Citizen Scientists Scour Ocean Beach in 'Bioblitz'

Lizette Guzman-Zaragoza, a botanist in San Francisco, holds a branch of conifer pine cones that she found during the bioblitz on Ocean Beach. (Muna Danish/KQED)

Sand dollars, bull kelp, jellyfish and even dead sea lions were among the plants and animals identified on Saturday as a group of citizen scientists attempted to build a "dynamic species atlas" at Ocean Beach.

Nearly 100 people participated in the "bioblitz" organized by the California Academy of Sciences, one of several the organization organizes each year and the first major one at Ocean Beach. Organizers hope to use the events to create a snapshot in time of what species are found in the area.

The bioblitzers walked along the coast and took photos of the species they encountered. They then uploaded them to an app called iNaturalist, which helps identify plant and animal species. Once identified, the data is shared with other databases for scientists and researchers to use.

Students from different California Academy of Sciences programs participated in the bioblitz.
Students from different California Academy of Sciences programs participated in the bioblitz. (Muna Danish/KQED)

“This is a way we can build a dynamic species atlas,” said Rebecca Johnson, who helps manage the Citizen Science program at Cal Academy. “We know that by having a lot of eyes we can find things even in places that are fairly well studied.”

Botanist Lizette Guzman-Zaragoza found a branch of conifer pine cones during the bioblitz. “Sometimes when we come to the beach we don’t pay attention to these things, and this is a great opportunity to go with a group of people that have some knowledge that can share that with you.”

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For example, while sand dollars — a flat sea urchin species — are found all up and down the coast, Johnson says they are keeping an eye out for a barnacle which only lives on sand dollars, in hopes of understanding how its range might be changing due to warming waters.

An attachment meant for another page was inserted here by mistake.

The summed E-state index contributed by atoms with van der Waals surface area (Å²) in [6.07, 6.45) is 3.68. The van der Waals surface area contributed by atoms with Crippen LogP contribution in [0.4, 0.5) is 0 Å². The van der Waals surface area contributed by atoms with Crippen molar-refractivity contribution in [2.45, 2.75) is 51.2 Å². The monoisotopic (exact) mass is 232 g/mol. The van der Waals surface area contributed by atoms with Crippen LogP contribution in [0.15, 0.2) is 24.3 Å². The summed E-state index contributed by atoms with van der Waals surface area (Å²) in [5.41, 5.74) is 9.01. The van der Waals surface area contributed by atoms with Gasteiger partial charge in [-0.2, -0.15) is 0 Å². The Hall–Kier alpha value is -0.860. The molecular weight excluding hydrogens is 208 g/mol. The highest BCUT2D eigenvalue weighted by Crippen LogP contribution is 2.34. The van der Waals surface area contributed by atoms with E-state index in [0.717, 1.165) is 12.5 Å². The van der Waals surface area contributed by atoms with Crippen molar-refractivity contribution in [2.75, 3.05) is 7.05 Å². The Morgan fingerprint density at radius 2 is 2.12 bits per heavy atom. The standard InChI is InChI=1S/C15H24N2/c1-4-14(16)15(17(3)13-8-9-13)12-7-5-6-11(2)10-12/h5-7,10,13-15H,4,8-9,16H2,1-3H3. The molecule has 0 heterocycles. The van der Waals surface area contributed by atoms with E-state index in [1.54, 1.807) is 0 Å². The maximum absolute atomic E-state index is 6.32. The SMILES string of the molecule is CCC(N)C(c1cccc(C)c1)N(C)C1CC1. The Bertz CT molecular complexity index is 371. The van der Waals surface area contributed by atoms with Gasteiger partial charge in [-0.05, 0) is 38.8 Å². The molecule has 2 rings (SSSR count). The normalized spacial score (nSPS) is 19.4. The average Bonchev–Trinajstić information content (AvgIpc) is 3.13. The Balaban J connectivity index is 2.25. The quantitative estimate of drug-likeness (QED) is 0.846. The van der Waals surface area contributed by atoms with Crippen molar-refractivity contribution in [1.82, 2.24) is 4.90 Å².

Sequoia Hack, 15, was one of many students who took part in the bioblitz.

“We’ve explored what shells are made of or what can help sustain the plants that live in the sand, and that’s really interesting to see the diversity or the non-diversity that the beach supports," said Hack, who's part of Cal Academy's Teen Advocates for Science Communication program.

The citizen scientists also came across a dead sea lion during the bioblitz. Johnson says researchers from the Marine Mammal Stranding Network will take the animal's head to try and determine what happened.
The citizen scientists also came across a dead sea lion during the bioblitz. Johnson says researchers from the Marine Mammal Stranding Network removed the animal's head to try and determine what happened. (Muna Danish/KQED)

While people were excited to learn about the different plants and animals they saw on the beach, they also got their hands dirty with litter that had washed up after recent storms.

“This is what I’m focused on is the trash,” said Laura Retzlaff of San Francisco. “It’s crazy how much plastic and bottle tops [there are]. And I’ve got flip-flops and Band-Aids and water bottle tops and flossing things, so we are taking pictures of shells, but what’s popping out to me is all the trash.”

Organizers say the next bioblitz will be held in March in San Mateo County.